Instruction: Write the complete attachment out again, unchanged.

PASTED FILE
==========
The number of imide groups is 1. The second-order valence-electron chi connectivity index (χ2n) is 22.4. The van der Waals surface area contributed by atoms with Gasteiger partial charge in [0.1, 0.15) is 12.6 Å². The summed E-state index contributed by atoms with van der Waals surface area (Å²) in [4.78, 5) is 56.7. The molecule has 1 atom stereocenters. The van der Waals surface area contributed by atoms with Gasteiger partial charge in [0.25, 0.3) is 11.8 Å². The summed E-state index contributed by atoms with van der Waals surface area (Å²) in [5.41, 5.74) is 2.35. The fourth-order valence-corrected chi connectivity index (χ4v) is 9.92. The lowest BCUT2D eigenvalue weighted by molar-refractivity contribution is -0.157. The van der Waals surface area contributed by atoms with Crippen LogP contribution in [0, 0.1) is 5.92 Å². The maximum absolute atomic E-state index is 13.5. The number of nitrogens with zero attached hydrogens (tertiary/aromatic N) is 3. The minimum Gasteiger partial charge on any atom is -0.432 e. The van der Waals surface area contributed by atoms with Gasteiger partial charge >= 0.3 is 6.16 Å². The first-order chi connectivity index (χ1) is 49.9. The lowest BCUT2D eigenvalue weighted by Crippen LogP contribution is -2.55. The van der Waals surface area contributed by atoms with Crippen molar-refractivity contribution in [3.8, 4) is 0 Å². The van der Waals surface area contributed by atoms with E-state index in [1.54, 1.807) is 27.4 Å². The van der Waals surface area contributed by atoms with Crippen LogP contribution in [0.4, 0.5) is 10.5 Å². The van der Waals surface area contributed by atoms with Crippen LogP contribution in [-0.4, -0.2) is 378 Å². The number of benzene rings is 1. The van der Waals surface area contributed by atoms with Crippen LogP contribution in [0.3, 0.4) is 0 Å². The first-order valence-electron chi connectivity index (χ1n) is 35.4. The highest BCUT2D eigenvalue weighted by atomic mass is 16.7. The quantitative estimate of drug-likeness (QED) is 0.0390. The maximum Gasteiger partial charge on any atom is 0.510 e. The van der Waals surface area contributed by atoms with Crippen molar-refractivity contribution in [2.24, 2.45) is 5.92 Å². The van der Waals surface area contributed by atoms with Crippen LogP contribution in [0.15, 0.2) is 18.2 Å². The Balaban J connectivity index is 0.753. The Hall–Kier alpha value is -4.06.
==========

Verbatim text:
The number of imide groups is 1. The second-order valence-electron chi connectivity index (χ2n) is 22.4. The van der Waals surface area contributed by atoms with Gasteiger partial charge in [0.1, 0.15) is 12.6 Å². The summed E-state index contributed by atoms with van der Waals surface area (Å²) in [4.78, 5) is 56.7. The molecule has 1 atom stereocenters. The van der Waals surface area contributed by atoms with Gasteiger partial charge in [0.25, 0.3) is 11.8 Å². The summed E-state index contributed by atoms with van der Waals surface area (Å²) in [5.41, 5.74) is 2.35. The fourth-order valence-corrected chi connectivity index (χ4v) is 9.92. The lowest BCUT2D eigenvalue weighted by molar-refractivity contribution is -0.157. The van der Waals surface area contributed by atoms with Crippen LogP contribution in [0, 0.1) is 5.92 Å². The maximum absolute atomic E-state index is 13.5. The number of nitrogens with zero attached hydrogens (tertiary/aromatic N) is 3. The minimum Gasteiger partial charge on any atom is -0.432 e. The van der Waals surface area contributed by atoms with Gasteiger partial charge >= 0.3 is 6.16 Å². The first-order chi connectivity index (χ1) is 49.9. The lowest BCUT2D eigenvalue weighted by Crippen LogP contribution is -2.55. The van der Waals surface area contributed by atoms with Crippen molar-refractivity contribution in [3.8, 4) is 0 Å². The van der Waals surface area contributed by atoms with E-state index in [1.54, 1.807) is 27.4 Å². The van der Waals surface area contributed by atoms with Crippen LogP contribution in [0.4, 0.5) is 10.5 Å². The van der Waals surface area contributed by atoms with Crippen LogP contribution in [-0.4, -0.2) is 378 Å². The number of benzene rings is 1. The van der Waals surface area contributed by atoms with Crippen LogP contribution in [0.3, 0.4) is 0 Å². The first-order valence-electron chi connectivity index (χ1n) is 35.4. The highest BCUT2D eigenvalue weighted by atomic mass is 16.7. The quantitative estimate of drug-likeness (QED) is 0.0390. The maximum Gasteiger partial charge on any atom is 0.510 e. The van der Waals surface area contributed by atoms with Crippen molar-refractivity contribution in [2.24, 2.45) is 5.92 Å². The van der Waals surface area contributed by atoms with Crippen LogP contribution in [0.15, 0.2) is 18.2 Å². The Balaban J connectivity index is 0.753. The Hall–Kier alpha value is -4.06.